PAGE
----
Norway is way ahead of most countries when it comes to the proportion of electric vehicles on the road and the rate at which people are switching from internal combustion to EV. Most new cars in the country have a plug, and of those the majority are pure EVs, which is why Hyundai has decided that starting January 1st of 2023 it will stop selling fuel-burning vehicles altogether in the nordic nation.
The South Korean automaker took this bold step knowing that it won’t really have a major impact on its Norway sales, especially after it saw how much interest its new Ioniq 6 model got in the country. Thomas Rosvold, the Managing Director at Hyundai Motor Norway, said that
We have great faith in our model portfolio, and now that we have launched the all-new IONIQ 6, the time has come to sell only all-electric cars in the Norwegian market. IONIQ 5 and KONA Electric have long since taken positions as some of the most popular cars in the market, and we are confident that our pure electric cars will bring us continued success into the future.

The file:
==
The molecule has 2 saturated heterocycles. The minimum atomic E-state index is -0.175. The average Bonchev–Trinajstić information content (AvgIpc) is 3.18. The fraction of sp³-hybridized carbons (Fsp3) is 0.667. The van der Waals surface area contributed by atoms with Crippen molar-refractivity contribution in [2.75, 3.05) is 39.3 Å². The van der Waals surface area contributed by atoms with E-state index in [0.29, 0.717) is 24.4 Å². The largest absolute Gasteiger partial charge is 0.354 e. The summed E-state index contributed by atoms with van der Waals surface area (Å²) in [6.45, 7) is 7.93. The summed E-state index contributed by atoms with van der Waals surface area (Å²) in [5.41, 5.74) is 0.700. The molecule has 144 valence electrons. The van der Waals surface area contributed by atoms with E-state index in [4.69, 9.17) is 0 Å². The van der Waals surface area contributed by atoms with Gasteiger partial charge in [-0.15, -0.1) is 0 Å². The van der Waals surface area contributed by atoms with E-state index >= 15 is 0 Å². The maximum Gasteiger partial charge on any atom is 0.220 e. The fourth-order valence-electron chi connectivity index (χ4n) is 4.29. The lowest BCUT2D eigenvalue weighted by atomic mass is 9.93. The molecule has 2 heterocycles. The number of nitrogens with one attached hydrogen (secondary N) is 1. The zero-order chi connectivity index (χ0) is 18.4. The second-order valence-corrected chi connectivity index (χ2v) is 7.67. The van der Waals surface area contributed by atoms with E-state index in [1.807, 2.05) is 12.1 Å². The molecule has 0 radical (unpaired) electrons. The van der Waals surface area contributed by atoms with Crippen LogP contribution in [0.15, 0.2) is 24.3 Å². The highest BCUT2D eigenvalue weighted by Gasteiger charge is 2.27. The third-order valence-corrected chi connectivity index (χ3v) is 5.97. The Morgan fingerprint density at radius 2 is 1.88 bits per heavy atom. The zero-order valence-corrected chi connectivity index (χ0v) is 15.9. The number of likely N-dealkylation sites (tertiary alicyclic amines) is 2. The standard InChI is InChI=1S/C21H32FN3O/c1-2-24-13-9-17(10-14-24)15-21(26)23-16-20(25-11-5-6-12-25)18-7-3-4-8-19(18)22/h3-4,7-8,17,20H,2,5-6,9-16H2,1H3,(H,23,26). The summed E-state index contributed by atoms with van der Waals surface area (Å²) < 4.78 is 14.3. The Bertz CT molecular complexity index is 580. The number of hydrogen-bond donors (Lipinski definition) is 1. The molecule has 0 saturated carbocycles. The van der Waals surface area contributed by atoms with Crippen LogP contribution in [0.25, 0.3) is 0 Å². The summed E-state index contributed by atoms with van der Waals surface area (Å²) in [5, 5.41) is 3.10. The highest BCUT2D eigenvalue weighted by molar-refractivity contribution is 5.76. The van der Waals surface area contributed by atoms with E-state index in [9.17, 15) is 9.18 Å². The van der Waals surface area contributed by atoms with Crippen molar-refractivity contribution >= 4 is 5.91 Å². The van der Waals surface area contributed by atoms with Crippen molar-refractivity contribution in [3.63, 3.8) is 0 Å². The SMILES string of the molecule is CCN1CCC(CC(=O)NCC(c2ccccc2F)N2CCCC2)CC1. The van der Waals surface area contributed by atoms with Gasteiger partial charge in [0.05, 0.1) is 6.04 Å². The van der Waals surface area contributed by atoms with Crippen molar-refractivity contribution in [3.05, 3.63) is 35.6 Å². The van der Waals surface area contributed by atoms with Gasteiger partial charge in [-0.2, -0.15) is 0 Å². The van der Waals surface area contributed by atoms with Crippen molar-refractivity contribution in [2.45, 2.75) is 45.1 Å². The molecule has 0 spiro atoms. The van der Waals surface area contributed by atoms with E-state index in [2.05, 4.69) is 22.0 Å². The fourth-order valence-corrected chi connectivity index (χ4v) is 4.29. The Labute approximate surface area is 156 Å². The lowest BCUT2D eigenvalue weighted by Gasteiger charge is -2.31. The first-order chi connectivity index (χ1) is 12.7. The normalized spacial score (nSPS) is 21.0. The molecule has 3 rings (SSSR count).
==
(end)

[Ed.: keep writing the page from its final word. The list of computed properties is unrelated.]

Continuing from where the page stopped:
This comes after in 2020 Hyundai announced that it would only sell plug-in vehicles in Norway. As of next year, though, Hyundai will only sell the the Ioniq 5, Ioniq 6 (pictured) and Kona Electric in Norway. All of these models are quite popular (even the older Kona, which is set to be replaced by a heavily revised model next year) and the automaker is confident that this change won’t affect its business in the country.
Hyundai expects BEVs to account for around 93 percent of its Norway sales in 2022, up from around 90 percent in 2020 and 2021. The company notes that of the 25,000 vehicles it has delivered in Norway from 2020 through 2022, around 92 percent are fully electric and it is now one of the country’s most popular car brands. Thomas Rosvold explains that
Recently, we also got to see the first images of the new generation KONA Electric, and it is a model that will be both larger, more stylish and more dynamic than before. Alongside a number of other innovative models coming in the next few years, we are, in other words, primed for an all-electric future.